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New Big 12 Commissioner says league will make 'additive' moves, Big 12 is 'Open for business'

After revamping last summer following the loss of Oklahoma and Texas, the Big 12 is again exploring all future options

The news of both UCLA and USC jettisoning the Pac-12 for the Big Ten Conference came in the immediate aftermath of Brett Yormark’s hiring as Bob Bowlsby’s replacement atop the Big 12 Conference.

Matter of fact, it was just some 48 hours later that the national college landscape received a seismic change for the second consecutive summer; it was Oklahoma and Texas last summer which bolted from the Big 12 to the SEC.

Yormark said he received the news with different thoughts in mind, but he reiterated one major tenet Wednesday at Big 12 Media Days.

“One thing is crystal clear: There is no higher priority than to best position the Big 12 for its upcoming multimedia rights negotiations,” said Yormark, who officially takes the helm of the league Aug. 1. “Everything we do must create momentum for these negotiations, as well as building the value of the Big 12 brand and business.

“We are exploring all options, and we're open for business. Optionality is good, and we're vetting through all of them.”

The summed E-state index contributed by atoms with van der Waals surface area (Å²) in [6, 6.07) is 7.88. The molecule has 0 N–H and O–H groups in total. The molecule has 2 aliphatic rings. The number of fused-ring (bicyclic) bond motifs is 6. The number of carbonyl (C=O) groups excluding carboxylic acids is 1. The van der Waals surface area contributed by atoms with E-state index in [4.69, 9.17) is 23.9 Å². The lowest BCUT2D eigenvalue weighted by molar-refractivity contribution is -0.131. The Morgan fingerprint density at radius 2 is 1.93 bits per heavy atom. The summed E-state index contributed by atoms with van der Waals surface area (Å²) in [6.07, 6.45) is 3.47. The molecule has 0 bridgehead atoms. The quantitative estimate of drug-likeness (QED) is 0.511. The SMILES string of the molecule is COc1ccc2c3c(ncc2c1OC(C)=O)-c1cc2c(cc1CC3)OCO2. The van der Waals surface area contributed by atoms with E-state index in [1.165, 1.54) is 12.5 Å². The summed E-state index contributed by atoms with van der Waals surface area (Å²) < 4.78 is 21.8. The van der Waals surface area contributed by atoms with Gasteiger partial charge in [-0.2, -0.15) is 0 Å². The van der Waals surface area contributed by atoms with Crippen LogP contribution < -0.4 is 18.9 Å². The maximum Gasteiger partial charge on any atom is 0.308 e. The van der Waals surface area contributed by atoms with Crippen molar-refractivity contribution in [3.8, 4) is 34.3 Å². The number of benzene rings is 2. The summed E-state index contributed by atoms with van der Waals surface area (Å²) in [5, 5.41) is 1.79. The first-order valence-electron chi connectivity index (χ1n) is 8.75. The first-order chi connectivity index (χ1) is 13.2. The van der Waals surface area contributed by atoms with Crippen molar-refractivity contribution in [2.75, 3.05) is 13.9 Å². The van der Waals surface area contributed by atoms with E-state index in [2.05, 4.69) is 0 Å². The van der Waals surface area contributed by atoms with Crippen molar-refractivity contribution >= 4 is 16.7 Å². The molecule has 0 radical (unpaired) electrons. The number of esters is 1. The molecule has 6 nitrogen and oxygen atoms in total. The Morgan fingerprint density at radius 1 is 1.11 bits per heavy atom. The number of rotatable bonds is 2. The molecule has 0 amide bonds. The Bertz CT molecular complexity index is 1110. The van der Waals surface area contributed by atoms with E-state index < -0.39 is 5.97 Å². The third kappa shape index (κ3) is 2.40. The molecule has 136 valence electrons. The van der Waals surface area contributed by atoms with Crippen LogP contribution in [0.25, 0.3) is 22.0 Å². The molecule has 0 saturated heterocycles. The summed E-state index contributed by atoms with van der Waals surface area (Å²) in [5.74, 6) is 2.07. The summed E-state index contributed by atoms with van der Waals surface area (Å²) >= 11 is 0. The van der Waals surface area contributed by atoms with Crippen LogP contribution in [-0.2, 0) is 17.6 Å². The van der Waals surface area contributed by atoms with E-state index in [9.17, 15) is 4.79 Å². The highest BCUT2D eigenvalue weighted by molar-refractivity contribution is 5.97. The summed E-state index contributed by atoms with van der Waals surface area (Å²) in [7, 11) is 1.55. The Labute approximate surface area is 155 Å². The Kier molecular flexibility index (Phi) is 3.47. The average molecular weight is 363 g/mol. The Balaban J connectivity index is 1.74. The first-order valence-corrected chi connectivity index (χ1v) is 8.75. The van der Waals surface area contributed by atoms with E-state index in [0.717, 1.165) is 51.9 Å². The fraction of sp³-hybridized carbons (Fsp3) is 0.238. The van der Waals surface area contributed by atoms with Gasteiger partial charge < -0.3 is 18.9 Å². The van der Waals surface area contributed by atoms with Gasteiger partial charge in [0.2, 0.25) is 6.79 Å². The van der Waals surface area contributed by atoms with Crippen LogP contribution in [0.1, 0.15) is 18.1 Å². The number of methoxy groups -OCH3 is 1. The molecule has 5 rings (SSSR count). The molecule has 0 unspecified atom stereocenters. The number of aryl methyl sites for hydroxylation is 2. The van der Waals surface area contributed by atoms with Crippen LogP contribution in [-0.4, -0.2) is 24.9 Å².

Yormark declined to discuss any specific potential additions to the league, but he confirmed that he has conducted conversations designed to potentially grow the Big 12.

“I think it's fair to say I've received a lot of phone calls, a lot of interest,” he said. “People understand the direction of the Big 12, and we're exploring those levels of interest. Nothing is imminent, but we're working hard to make sure that we position the Big 12 in the best possible way on a go-forward basis.”

After it lost OU and Texas a year ago, the Big 12 repositioned itself with the acquisitions of BYU, Cincinnati, Central Florida and Houston; those four programs officially transition to the league July 1, 2023.

Yormark emphasized his vision to maintain the Big 12’s long-term viability.

“Again, I'll say that there is not a definitive plan right now. We're exploring all options,” he said. “ …

“As we vet out the possibilities, everything will be additive, nothing will be dilutive, and I feel very confident that our conference is in the best position it's ever been in before. Bob is leaving us in a great place. As you get to know me, I don't really pay much attention to anything else but us [as it pertains to other leagues’ movements]. I think there's incredible upside with the Big 12. It's one of the reasons, again, I'm here today.”

However, Yormark did not entirely rule out the potential for both the Longhorns and Sooners to potentially leave the Big 12 for the SEC prior to the currently scheduled end of their Big 12 agreement, which would keep both programs from beginning their SEC membership before July 1, 2025.

"In any situation like this, I always look for a win-win scenario," said Yormark, not ruling against the potential early defection of those two programs. "That being said, it's important that whatever happens is in the best interest of this conference."